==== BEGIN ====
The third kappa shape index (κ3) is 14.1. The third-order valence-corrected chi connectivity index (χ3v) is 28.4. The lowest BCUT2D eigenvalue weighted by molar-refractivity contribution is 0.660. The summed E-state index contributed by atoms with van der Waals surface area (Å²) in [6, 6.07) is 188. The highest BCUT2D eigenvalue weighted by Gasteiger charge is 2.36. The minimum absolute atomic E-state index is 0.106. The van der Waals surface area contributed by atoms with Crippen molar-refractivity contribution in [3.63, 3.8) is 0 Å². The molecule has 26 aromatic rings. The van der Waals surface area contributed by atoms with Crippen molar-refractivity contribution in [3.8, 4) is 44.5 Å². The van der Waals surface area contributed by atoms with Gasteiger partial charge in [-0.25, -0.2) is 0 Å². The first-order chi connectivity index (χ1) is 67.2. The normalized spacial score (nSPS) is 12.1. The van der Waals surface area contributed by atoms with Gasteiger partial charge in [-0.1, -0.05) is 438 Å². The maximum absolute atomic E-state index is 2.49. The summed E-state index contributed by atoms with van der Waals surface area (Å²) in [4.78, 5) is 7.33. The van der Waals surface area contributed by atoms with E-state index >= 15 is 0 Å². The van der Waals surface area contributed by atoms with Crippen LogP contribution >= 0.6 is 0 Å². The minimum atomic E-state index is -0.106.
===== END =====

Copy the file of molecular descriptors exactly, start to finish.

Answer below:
The third kappa shape index (κ3) is 14.1. The third-order valence-corrected chi connectivity index (χ3v) is 28.4. The lowest BCUT2D eigenvalue weighted by molar-refractivity contribution is 0.660. The summed E-state index contributed by atoms with van der Waals surface area (Å²) in [6, 6.07) is 188. The highest BCUT2D eigenvalue weighted by Gasteiger charge is 2.36. The minimum absolute atomic E-state index is 0.106. The van der Waals surface area contributed by atoms with Crippen molar-refractivity contribution in [3.63, 3.8) is 0 Å². The molecule has 26 aromatic rings. The van der Waals surface area contributed by atoms with Crippen molar-refractivity contribution in [3.8, 4) is 44.5 Å². The van der Waals surface area contributed by atoms with Gasteiger partial charge in [-0.25, -0.2) is 0 Å². The first-order chi connectivity index (χ1) is 67.2. The normalized spacial score (nSPS) is 12.1. The van der Waals surface area contributed by atoms with Gasteiger partial charge in [-0.1, -0.05) is 438 Å². The maximum absolute atomic E-state index is 2.49. The summed E-state index contributed by atoms with van der Waals surface area (Å²) in [4.78, 5) is 7.33. The van der Waals surface area contributed by atoms with E-state index >= 15 is 0 Å². The van der Waals surface area contributed by atoms with Crippen LogP contribution >= 0.6 is 0 Å². The minimum atomic E-state index is -0.106.